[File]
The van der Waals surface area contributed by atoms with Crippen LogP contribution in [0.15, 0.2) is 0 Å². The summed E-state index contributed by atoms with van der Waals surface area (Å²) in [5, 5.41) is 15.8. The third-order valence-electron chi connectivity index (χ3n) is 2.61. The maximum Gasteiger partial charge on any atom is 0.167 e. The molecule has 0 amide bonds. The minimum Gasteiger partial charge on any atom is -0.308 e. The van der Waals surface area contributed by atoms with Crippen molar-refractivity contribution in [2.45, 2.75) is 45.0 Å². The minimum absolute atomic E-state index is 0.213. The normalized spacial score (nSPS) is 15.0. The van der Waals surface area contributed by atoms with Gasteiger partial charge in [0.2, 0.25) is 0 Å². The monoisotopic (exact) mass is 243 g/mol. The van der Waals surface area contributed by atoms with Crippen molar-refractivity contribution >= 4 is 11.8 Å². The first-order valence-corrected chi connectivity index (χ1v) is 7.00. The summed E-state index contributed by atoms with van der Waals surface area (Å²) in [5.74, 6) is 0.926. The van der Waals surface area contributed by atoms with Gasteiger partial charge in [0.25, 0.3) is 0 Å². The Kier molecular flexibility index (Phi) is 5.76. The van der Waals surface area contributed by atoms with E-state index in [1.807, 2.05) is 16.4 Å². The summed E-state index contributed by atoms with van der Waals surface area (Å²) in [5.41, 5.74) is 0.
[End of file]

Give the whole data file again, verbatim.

The van der Waals surface area contributed by atoms with Crippen LogP contribution in [0.15, 0.2) is 0 Å². The summed E-state index contributed by atoms with van der Waals surface area (Å²) in [5, 5.41) is 15.8. The third-order valence-electron chi connectivity index (χ3n) is 2.61. The maximum Gasteiger partial charge on any atom is 0.167 e. The molecule has 0 amide bonds. The minimum Gasteiger partial charge on any atom is -0.308 e. The van der Waals surface area contributed by atoms with Crippen molar-refractivity contribution in [2.45, 2.75) is 45.0 Å². The minimum absolute atomic E-state index is 0.213. The normalized spacial score (nSPS) is 15.0. The van der Waals surface area contributed by atoms with Gasteiger partial charge in [0.2, 0.25) is 0 Å². The monoisotopic (exact) mass is 243 g/mol. The van der Waals surface area contributed by atoms with Crippen molar-refractivity contribution >= 4 is 11.8 Å². The first-order valence-corrected chi connectivity index (χ1v) is 7.00. The summed E-state index contributed by atoms with van der Waals surface area (Å²) in [5.74, 6) is 0.926. The van der Waals surface area contributed by atoms with Gasteiger partial charge in [0.25, 0.3) is 0 Å². The Kier molecular flexibility index (Phi) is 5.76. The van der Waals surface area contributed by atoms with E-state index in [1.807, 2.05) is 16.4 Å². The summed E-state index contributed by atoms with van der Waals surface area (Å²) in [5.41, 5.74) is 0.